This morning I woke up from a dream in which I was walking around my hometown library with a hamster. I was holding the squirmy creature in my hands and showing him or her the renovations the library had undergone, and explaining how the various areas used to look. I'd been using this library since age 10 and I worked there as a young librarian for seven years, so I was a good guide for this hamster. Upon waking, I thought how strange it was that I didn't have some kind of carrier for the little guy. In real life (IRL), when I transported my hamsters (usually from college to home and back), I would carry them in a clear ball, the same one in which they would roll around on the floor exploring whatever environment we found ourselves.
You're probably wondering why in the world I would start this blogpost about a novel with a hamster dream. I will make that point, I promise.
Designer You is the first published novel by my colleague at Bucks County Community College,
Sarahlyn Bruck. As Sarah was working on this book, I would hear tidbits and clues about it, but the plot and characters didn't take shape until I began reading. I became absorbed in the story immediately. The protagonist, Pam, loses her husband early in the story (Chapter One, Page One to be exact), and the reader is compelled to read on to find out the details of this tragic death. Nate succumbed to an accident while he was building a rooftop deck for the family. After I read the details of this accident, I saw rooftop decks everywhere. Rooftop decks are a thing now, especially in urban areas. I asked Sarah about this, wondering where the idea came from, and knowing from social media that Sarah's husband was still alive and healthy. This hadn't happened to them, but while her husband was building an actual rooftop deck for their family, Sarah would worry that something terrible would happen. That worry turned into Nate's backstory.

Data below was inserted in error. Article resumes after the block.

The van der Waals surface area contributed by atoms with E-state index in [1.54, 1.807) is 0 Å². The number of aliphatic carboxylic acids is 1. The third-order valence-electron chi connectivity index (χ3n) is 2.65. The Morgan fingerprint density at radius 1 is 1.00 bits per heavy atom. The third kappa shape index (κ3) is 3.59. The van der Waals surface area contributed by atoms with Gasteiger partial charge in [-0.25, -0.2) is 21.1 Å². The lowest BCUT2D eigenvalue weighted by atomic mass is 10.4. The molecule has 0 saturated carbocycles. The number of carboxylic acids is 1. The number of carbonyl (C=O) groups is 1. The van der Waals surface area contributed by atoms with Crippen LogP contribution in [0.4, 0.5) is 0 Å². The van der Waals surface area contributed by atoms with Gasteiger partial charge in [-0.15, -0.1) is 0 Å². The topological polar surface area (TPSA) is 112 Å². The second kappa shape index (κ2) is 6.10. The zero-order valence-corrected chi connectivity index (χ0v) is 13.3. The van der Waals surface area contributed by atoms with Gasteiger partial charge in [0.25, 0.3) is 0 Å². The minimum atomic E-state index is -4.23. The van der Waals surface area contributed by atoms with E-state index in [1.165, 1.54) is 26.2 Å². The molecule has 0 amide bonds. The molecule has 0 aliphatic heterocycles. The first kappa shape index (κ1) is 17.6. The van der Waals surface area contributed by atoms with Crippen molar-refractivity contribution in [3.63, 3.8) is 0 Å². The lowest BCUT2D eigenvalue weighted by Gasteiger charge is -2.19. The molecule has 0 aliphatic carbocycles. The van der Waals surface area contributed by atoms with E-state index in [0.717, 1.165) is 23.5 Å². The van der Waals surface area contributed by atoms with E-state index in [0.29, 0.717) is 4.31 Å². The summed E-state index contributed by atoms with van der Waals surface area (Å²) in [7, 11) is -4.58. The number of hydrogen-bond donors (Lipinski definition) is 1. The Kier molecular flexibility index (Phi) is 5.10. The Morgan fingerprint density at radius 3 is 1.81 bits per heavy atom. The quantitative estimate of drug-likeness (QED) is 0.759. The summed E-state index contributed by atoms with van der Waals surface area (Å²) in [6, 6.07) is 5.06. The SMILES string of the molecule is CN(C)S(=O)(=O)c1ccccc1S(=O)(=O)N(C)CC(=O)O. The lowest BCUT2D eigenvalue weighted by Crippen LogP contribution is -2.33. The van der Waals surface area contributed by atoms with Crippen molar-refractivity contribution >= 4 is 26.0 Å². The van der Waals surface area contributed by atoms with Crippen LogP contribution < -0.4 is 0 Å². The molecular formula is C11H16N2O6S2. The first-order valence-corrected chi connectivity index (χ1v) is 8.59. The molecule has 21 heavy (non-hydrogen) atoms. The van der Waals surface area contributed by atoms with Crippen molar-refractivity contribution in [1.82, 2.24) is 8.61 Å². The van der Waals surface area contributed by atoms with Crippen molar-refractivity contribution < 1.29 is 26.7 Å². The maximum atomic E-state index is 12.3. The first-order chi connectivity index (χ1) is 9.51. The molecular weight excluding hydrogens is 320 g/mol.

All of this is tragic enough for our protagonist, but add to the story the fact that Pam and Nate are a well-known design and home-improvement team with books, TV appearances, and a line of stuff available through Lowe's. The name of their company is Designer You. Is Pam going to be able to keep Designer You going without Nate? Will she have to reinvent herself somehow?
Just like author Sarahlyn Bruck, Pam has a teenage daughter. This daughter has a hard time dealing with her dad's death and makes some really bad choices.These are NOT based on autobiographical elements. Other than their approximate ages, the author's real daughter and the fictional one don't share characteristics. Sarah brings that fictional girl to life, though and the relationship between mother and daughter is stunningly realistic. Will Pam be able to guide her daughter back onto the right path after some rather serious setbacks?
I'm not here to tell you how the story plays out, but I will say that the story remains compelling throughout. Pam has a lot to deal with ("When it rains, it pours") and although we recognize her feelings of self-doubt (we've all been there), she shows herself to be resourceful, agile, and strong. This is an authentic, contemporary story, rich with nuance, and as a bonus it is set in Philadelphia!
Are you still wondering about my hamster dream?
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